How do you alias a type in Python?

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In some (mostly functional) languages you can do something like this:

type row = list(datum)


type row = [datum]

So that we can build things like this:

type row = [datum]
type table = [row]
type database = [table]

Is there a way to do this in Python? You could do it using classes, but Python has quite some functional aspects so I was wondering if it could be done an easier way.

Since Python 3.5 you may use typing module.

Quoting docs,
A type alias is defined by assigning the type to the alias:

Vector = List[float]

To learn more about enforcing types in Python you may want to get familiar with PEPs: PEP483 and PEP484.

Python historically was using duck-typing instead of strong typing and hadn’t built-in way of enforcing types before 3.5 release.

The accepted answer from @Lukasz is what we would need for most of the time. But for cases where you need the alias to be a distinct type on its own, you might need to use typing.NewType as documented here:

from typing import List, NewType

Vector = NewType("Vector", List[float])

One particular use case is if you are using the injector library and you need to inject the aliased new type rather than the original type.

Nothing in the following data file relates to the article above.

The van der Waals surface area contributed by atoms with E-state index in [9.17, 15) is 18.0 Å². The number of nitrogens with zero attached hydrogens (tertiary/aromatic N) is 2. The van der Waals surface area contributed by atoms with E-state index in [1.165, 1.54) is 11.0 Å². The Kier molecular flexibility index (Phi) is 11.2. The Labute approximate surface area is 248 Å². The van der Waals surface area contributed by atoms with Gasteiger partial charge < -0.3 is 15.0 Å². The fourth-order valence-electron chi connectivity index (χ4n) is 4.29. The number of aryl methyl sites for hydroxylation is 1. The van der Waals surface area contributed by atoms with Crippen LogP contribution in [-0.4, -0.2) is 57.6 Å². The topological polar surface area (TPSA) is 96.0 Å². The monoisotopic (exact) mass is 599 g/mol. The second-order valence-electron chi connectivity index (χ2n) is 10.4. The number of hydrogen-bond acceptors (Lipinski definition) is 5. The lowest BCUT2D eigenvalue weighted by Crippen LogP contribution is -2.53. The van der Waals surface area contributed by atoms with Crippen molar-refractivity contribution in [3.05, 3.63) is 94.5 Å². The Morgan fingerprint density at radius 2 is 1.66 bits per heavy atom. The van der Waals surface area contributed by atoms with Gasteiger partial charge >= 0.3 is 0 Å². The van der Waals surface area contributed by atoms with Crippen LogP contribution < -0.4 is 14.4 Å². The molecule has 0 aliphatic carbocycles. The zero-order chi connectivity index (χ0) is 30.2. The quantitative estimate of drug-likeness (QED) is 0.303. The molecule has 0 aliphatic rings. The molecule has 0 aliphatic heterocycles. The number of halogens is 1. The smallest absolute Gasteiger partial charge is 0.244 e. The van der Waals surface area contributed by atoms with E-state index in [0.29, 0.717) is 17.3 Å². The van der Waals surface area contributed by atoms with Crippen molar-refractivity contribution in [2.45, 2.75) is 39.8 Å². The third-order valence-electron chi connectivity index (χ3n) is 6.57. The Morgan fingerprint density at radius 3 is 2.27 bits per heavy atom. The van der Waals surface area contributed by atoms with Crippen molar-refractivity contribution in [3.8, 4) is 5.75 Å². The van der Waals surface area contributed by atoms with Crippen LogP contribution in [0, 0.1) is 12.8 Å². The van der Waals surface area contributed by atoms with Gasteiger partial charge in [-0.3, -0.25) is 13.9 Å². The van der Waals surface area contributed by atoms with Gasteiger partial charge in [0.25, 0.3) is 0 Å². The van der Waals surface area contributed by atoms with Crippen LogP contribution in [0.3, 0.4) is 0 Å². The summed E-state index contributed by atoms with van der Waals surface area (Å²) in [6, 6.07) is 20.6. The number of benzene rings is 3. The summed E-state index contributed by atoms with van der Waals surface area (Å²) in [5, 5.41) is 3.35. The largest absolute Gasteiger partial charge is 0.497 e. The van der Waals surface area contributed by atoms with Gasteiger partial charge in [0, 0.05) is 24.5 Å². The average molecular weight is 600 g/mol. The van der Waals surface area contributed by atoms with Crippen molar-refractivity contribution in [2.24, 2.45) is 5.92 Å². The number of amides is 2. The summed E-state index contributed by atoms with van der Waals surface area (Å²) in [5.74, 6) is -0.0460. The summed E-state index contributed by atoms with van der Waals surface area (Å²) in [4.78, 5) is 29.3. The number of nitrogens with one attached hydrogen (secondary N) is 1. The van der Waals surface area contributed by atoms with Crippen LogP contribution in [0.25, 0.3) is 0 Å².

from typing import NewType

from injector import inject, Injector, Module, provider

AliasRawType = str
AliasNewType = NewType("AliasNewType", str)

class MyModule(Module):
    def provide_raw_type(self) -> str:
        return "This is the raw type"

    def provide_alias_raw_type(self) -> AliasRawType:
        return AliasRawType("This is the AliasRawType")

    def provide_alias_new_type(self) -> AliasNewType:
        return AliasNewType("This is the AliasNewType")

class Test1:
    def __init__(self, raw_type: str):  # Would be injected with MyModule.provide_raw_type() which is str. Expected. = raw_type

class Test2:
    def __init__(self, alias_raw_type: AliasRawType):  # Would be injected with MyModule.provide_raw_type() which is str and not MyModule.provide_alias_raw_type() which is just a direct alias to str. Unexpected. = alias_raw_type

class Test3:
    def __init__(self, alias_new_type: AliasNewType): # Would be injected with MyModule.provide_alias_new_type() which is a distinct alias to str. Expected. = alias_new_type

injector = Injector([MyModule()])
print(injector.get(Test1).data, "-> Test1 injected with str")
print(injector.get(Test2).data, "-> Test2 injected with AliasRawType")
print(injector.get(Test3).data, "-> Test3 injected with AliasNewType")


This is the raw type -> Test1 injected with str
This is the raw type -> Test2 injected with AliasRawType
This is the AliasNewType -> Test3 injected with AliasNewType

Thus to correctly inject the proper provider when using the injector library, you would need the NewType aliasing.

Since Python 3.10, the TypeAlias annotation is available in the typing module.

It is used to explicitly indicate that the assignment is done to generate a type alias. For example:

Point: TypeAlias = tuple[float, float]
Triangle: TypeAlias = tuple[Point, Point, Point]

You can read more about the TypeAlias annotation on the PEP 613 that introduced it.

The answers/resolutions are collected from stackoverflow, are licensed under cc by-sa 2.5 , cc by-sa 3.0 and cc by-sa 4.0 .